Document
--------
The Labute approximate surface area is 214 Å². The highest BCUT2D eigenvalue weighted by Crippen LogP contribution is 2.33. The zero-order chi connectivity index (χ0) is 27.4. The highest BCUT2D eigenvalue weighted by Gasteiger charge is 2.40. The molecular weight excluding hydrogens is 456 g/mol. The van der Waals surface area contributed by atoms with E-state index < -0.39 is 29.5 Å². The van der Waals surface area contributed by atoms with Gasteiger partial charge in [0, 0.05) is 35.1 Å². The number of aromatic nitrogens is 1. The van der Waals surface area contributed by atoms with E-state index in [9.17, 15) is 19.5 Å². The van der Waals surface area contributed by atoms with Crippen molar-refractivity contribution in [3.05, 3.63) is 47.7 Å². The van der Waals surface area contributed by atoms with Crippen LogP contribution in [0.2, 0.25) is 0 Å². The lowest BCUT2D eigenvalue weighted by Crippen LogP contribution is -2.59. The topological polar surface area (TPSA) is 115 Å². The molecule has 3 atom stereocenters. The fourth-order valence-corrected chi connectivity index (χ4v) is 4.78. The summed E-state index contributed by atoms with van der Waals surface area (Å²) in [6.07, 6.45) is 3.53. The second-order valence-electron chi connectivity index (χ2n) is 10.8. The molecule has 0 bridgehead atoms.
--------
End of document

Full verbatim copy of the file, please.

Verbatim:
The Labute approximate surface area is 214 Å². The highest BCUT2D eigenvalue weighted by Crippen LogP contribution is 2.33. The zero-order chi connectivity index (χ0) is 27.4. The highest BCUT2D eigenvalue weighted by Gasteiger charge is 2.40. The molecular weight excluding hydrogens is 456 g/mol. The van der Waals surface area contributed by atoms with E-state index < -0.39 is 29.5 Å². The van der Waals surface area contributed by atoms with Gasteiger partial charge in [0, 0.05) is 35.1 Å². The number of aromatic nitrogens is 1. The van der Waals surface area contributed by atoms with E-state index in [9.17, 15) is 19.5 Å². The van der Waals surface area contributed by atoms with Crippen molar-refractivity contribution in [3.05, 3.63) is 47.7 Å². The van der Waals surface area contributed by atoms with Crippen LogP contribution in [0.2, 0.25) is 0 Å². The lowest BCUT2D eigenvalue weighted by Crippen LogP contribution is -2.59. The topological polar surface area (TPSA) is 115 Å². The molecule has 3 atom stereocenters. The fourth-order valence-corrected chi connectivity index (χ4v) is 4.78. The summed E-state index contributed by atoms with van der Waals surface area (Å²) in [6.07, 6.45) is 3.53. The second-order valence-electron chi connectivity index (χ2n) is 10.8. The molecule has 0 bridgehead atoms.